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Daniel L. fear and TMS symptoms

Discussion in 'Ask a TMS Therapist' started by Guest, Jan 19, 2015.

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  1. Guest

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    Question
    I know this may sound a little vague, but what is the connection between fear and physical TMS symptoms?
     
  2. Daniel G Lyman LCSW

    Daniel G Lyman LCSW TMS Therapist

    Answer
    That’s not vague at all – that’s a great question! I think I’ve been asked this same question by nearly all of my clients, because much of the work we do is focused on reducing fear.

    I have an analogy: Have you ever seen a horror movie in the theatre? If not, that’s okay – you can still understand the analogy. When you go to a horror movie in theatre, half of the fun is sitting in a crowded house where everyone is having strong visceral reactions to what is playing up on screen. Faces are hiding behind hands, legs are bouncing off the floor, arms are tense, hands are aggressively holding other hands – lots and lots of strong physical reactions. Because of fear! When I used to go see horror movies in the theatre as a kid, I’d walk out of them feeling exhausted. Why? Because I had just spent 2 hours scared out of my mind. My body couldn’t handle being scared any longer!

    Now, imagine if I had stayed in that movie theatre watching a never-ending horror movie for days on end. How do you think I’d feel? How about after weeks, months, or even years? Eventually my body would become exhausted and in a great deal of pain from all the tension I had in my body that I was never able to let go.

    This is what fear can do to our body. We’re (figuratively) strapping our bodies to a movie theatre seat, forcing ourselves to watch a scary movie for our entire lives. And the reason that the movie we’re watching is scary is because we’ve been conditioned to believe that everything in our lives is scary! Pain is scary! Emotions are scary! Telling someone that you’re angry with them is as scary as the monster under the bed! Imagine how hard it is to relax when we feel like there is a monster under the bed.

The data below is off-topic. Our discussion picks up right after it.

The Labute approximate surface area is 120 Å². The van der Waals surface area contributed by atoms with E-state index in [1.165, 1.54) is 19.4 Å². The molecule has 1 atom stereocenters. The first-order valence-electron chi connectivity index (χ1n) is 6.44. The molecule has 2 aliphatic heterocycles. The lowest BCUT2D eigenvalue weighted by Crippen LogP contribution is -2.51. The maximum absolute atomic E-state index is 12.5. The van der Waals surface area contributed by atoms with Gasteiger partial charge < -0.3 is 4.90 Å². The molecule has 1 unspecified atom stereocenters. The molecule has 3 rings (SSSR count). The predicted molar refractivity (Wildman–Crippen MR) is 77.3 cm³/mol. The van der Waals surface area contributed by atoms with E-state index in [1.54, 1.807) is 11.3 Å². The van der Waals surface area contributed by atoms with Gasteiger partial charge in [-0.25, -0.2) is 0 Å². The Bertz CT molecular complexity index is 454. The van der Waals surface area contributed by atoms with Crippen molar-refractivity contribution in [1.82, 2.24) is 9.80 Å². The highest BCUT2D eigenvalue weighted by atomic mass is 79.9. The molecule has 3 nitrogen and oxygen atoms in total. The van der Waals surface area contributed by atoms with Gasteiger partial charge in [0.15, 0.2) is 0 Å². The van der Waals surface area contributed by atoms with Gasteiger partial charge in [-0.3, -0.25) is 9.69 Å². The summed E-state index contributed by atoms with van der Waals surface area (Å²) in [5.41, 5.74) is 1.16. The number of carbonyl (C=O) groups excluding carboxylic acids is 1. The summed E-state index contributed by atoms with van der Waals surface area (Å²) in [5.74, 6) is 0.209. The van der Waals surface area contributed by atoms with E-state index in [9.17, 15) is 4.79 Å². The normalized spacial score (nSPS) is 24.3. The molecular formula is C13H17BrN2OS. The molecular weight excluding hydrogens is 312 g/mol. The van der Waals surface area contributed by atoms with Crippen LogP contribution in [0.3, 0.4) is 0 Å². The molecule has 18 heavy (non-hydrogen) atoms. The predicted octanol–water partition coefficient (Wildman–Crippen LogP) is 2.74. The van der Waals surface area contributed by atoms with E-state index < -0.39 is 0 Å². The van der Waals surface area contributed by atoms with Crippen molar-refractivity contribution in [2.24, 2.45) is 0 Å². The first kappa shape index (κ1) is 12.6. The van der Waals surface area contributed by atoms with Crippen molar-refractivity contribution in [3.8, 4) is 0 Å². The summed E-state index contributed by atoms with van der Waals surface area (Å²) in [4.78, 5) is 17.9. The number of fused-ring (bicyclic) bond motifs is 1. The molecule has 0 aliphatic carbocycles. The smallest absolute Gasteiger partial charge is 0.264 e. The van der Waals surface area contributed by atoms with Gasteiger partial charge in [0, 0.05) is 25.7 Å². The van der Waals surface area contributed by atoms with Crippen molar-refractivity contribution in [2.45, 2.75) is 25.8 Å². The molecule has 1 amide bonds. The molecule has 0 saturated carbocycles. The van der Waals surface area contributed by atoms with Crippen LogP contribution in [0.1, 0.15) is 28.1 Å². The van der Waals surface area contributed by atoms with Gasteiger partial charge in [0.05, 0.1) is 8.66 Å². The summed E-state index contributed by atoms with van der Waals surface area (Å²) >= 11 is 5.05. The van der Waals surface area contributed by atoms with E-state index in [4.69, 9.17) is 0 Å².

Now, our body can’t actually live in a state of high-tension at all times. We would collapse. So eventually we learn to deal with the fears in our lives and they become nothing more than a habit. Habitual fear. Our bodies are used to feeling this much fear, so when we have moments of relaxation, that’s when your body says to you “What?! Go back to the habit of feeling terrified/anxious – that’s what I’m used to!”

    Now – why not get up and go watch a happier, less scary movie? Turns out, your body has gotten used to feeling afraid and doesn’t like change. In fact, it’ll do anything it can to keep you from changing. In a way, you’ve become so conditioned to sitting in the movie theatre watching the horror movie that when you try and leave (because you’re tired of feeling afraid), your body fights back by throwing pain at you to keep you more afraid. And it works! If you’re not scared of the movie, then you’re scared of the pain. All this to keep you fearful & anxious!

    In short: Being afraid 24/7 is extremely hard on your body, and as you become habituated to it, your body thinks that you want to feel fearful all the time. Then when you start to change that pattern, then it throws pain at you to make you more afraid. The only way to change this pattern is to train ourselves not to be afraid of the pain – and from there we can learn to leave the horror movie and go sit in the romantic comedy showing at the end of the hall instead.


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